Staverton – Wonderland of Kings:


Jeremy Taylor – For publication in March 2020

Staverton Park is ‘one of the most important surviving areas of wood pasture in England.’ ­[1] With its close proximity to Rendlesham, the implication is that it may have originated as an Anglo-Saxon hunting ground, placing it firmly within a much wider georitual landscape. Few places on earth touch the soul as deeply as the landscape around Staverton.

It also boasts some significant statistics, having the tallest Holly tree in the country, and one of the largest collections of ancient trees in the whole of Europe, with one species of fungi presently found in only three other locations in the whole of the UK. In addition, few places can lay claim to being held sacred, positively managed and potentially unspoilt for nearly two thousand years, or more.

As we will explore, the earliest reference to Staverton as a park occurred in 1275 A.D., though records may indicate imparking in 1178 A.D. Some of the trees date to at least the 1200s and according to the Domesday book 1086 A.D. we know that a woodland did exist in Staverton Manor, while the rest of the surrounding landscape was poorly wooded. That Staverton later became a deer park is fitting, given the importance of the symbol of the stag and hart as a cult-animal in Anglo-Saxon sacral kingship. The stag, as a guide, appears in Frankish and Germanic legends and in Norse mythology four Harts gnaw at the roots of the sacred tree Yggrdrasil, the World Tree. The symbol of the stag is preserved in Anglo-Saxon royalty, in both the Sutton Hoo sceptre and in the great hall of King Hrothgar, known as Heorot (Hart / Stag – Hall) in Beowulf. Stags are also mythical creatures associated with the sun, recorded at least since early medieval times.

It is possible that the origin of the name Staverton, stæfer tūn ‘post or stake farm’ might hint at an ancient and ritual landscape that was the site of a stapol – a sacred platform, tree, post or pillar. Trees in Anglo-Saxon England marked significant meeting places where important political decisions were made throughout the period, maintaining ideological ties with human and supernatural authority. The Anglo-Saxon population ‘had a synergic relationship with the natural world’ [2] and a cosmic tree was central to the beliefs of the cosmos for pre Christian Icelanders who represented a ‘mighty tree in the centre of a round disc surrounded by water’. [3] This world tree, or Yggdrasil, is analogous to that of the role of the Irminsul, and was described by Rudolf, a medieval writer, who recorded its role as being the centre of the nine worlds in Icelandic cosmology.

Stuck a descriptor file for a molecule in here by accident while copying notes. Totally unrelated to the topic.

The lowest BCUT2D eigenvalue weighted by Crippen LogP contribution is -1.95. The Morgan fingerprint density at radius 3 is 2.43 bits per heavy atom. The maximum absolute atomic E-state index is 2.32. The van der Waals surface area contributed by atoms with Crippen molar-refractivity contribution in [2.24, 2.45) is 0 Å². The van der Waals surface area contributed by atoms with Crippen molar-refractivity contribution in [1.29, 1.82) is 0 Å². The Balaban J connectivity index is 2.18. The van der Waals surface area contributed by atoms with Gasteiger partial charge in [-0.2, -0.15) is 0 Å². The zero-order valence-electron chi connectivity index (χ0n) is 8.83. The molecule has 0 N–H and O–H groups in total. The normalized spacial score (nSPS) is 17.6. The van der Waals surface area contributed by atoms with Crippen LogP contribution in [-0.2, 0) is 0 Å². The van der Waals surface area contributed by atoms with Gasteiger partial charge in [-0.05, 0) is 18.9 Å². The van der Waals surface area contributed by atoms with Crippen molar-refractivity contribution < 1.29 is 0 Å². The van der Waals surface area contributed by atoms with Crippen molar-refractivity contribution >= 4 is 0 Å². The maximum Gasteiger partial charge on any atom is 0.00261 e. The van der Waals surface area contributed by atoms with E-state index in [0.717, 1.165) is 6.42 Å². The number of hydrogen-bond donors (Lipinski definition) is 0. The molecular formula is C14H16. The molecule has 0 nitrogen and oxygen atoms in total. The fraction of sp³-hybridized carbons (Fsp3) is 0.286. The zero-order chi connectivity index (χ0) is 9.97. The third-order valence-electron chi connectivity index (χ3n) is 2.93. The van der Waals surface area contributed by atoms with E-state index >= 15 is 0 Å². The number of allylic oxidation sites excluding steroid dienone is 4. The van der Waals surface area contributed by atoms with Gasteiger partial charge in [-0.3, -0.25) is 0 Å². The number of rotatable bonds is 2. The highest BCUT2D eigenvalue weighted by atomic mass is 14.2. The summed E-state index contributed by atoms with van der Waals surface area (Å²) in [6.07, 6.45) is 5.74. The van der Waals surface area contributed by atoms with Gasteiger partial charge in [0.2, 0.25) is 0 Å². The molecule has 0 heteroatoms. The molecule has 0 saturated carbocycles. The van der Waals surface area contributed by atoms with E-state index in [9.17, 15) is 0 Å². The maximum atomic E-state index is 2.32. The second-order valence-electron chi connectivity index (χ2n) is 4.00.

An ideal location for a possible stapol at Staverton would be close by the mysterious earthwork of Cumberland’s Mount. Believed to be Norman in origin, its exact roots are unclear – more exotic explanations include the remains of a timber castle, likened to a Ringwork, an early medieval castle originating in Germany in the 10th Century or a red hill, a by-product of salt production. An excavation in 1910 also discovered artifacts similar to that found among the early Iron Age burials of the Arras culture (100 B.C. – 70 A.D.) in East Yorkshire. On the edge of Cumberland’s Mount there is also a strong contender for the ‘nine yard oak’, a vast tree, which when recorded in 1832 A.D. was 8.23 metres round.

Some settlements, and this would include Rendlesham, became highly specialised and fluid, where the living and the dead were integrated in the wider landscape, serving to mediate functions ‘relating to the ritual or spiritual negotiation of the ancestral.’ [4] Territorial organisation in the 7th Century produced a spatial dislocation, reflecting a significant shift in conceptions of sacred geography between human and supernatural residents of the landscape. Specialist settlements became both territorial centres and cult sites, ‘places of emergent power where connections were being made with the supernatural or ancestral and where access to this powerful resource was managed’. [5]

Looking from the periphery of the cult centre on the edge of Raedwald’s royal palace, this targets a skyscape/landscape alignment, precisely towards the Winter Solstice sunrise at dawn 600 A.D. passing through Staverton Park at Cumberland’s Mount towards the single post, F13, to the North of the site of the pseudo-boat burial at Burrow Hill 780 A.D. where the solstice sun still rose**.

This is an exact ‘cross bearing’ in the landscape to the Winter Solstice sunset alignment discovered at Sutton Hoo, towards Rendlesham and beyond, see Project: A Ritual Landscape Considered.

There is evidence that these three locations listed above, all have links with three Royal Wuffinga Kings: St Edmund, Beonna and Raedwald. A ritual landscape, mirroring a heavenly inversion at the time of the solstices was the ultimate expression of an ordered landscape. Kings were expected to deliver straight and true judgments, so the land was reworked to suit both the theatricalities of royal power and funerary architecture, whilst fulfilling the duties of sacral kingship.

* The History of the Countryside: The Classic History of Britain’s landscape, flora and fauna.

**According to the Sohland Observatory and its Section on Archaeoastronomy (SOSA) in Germany they confirmed that the rising and setting points.

References: 1. Williamson, T (2005). 2, 4 & 5 Semple. S (2013). 3. Dunn. M (2009).

Staverton is a place of mystery and wonder; it has a peculiar effect on first-time visitors who have no foreknowledge that the world contains such places.

Maitland, S. (2012) Gossip From The Forest: the Tangled Roots of our Forests and Fairytales

An awesome place of Tolkienesque wonder and beauty. The mighty and bizarre shapes of oaks of unknown age rise out of a sea of tall bracken, or else are mysteriously surrounded by rings of yet mightier hollies.

Rackham, O (1986)*